Almost two years later, in Sept. 1849, he arrived in Batavia where he promptly fell sick and ended up in the Military Hospital there. He was, and remained, a fanatical worker though, and in this hospital he conceived a study of what he called ‘Centralisatie Maleis’ (standard educated autochthonous Malay).
He finally departed for the Batak lands in 1851.
He travelled to Padang in a salt vessel owned by Arabs. From there he had to go on to Siboga overland. Since he was not a civil servant he was not entitled to their perks re transport and he had trouble to get his things moved there. Years later he reported that he had been asked to pay 4,000 guilders for this. It is unlikely that he actually paid this sum, which I estimate to be at least the equivalent of 20,000 Euro today.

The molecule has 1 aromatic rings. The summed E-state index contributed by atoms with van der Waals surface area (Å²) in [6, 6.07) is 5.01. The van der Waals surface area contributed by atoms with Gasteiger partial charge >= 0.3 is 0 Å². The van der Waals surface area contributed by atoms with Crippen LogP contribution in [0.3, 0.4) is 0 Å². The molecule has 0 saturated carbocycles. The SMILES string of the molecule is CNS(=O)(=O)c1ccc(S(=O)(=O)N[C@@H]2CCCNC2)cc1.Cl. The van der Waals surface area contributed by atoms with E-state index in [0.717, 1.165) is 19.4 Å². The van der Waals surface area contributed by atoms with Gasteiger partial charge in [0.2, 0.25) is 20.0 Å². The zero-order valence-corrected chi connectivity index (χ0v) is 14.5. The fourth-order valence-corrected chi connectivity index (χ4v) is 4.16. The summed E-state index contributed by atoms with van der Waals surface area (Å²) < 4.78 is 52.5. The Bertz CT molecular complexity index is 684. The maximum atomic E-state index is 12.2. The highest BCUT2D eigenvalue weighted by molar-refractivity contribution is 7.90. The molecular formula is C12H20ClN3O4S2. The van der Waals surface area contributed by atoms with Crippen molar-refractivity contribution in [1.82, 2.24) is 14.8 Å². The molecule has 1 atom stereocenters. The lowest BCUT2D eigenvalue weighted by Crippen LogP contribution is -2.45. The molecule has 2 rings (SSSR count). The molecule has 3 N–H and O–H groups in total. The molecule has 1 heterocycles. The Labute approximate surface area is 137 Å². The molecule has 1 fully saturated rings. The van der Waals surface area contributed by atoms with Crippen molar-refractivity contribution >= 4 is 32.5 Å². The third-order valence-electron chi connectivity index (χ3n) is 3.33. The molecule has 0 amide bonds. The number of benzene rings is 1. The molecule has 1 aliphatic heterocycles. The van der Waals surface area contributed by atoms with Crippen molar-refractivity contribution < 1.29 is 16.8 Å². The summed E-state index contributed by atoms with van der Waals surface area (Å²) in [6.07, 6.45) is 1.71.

Siboga was not exactly the ideal place for his study of Batak since Malay merchants were the main inhabitants there. The Bataks who used to live there had withdrawn to the interior. Van der Tuuk managed however to find a native speaker willing to live with him and gradually his house also came to be used by Bataks coming for trade from the interior. A military officer who used to know him at that time wrote later that he often found up to half a dozen Bataks sleeping on the floor in his house. Van der Tuuk used the opportunity to babble with them.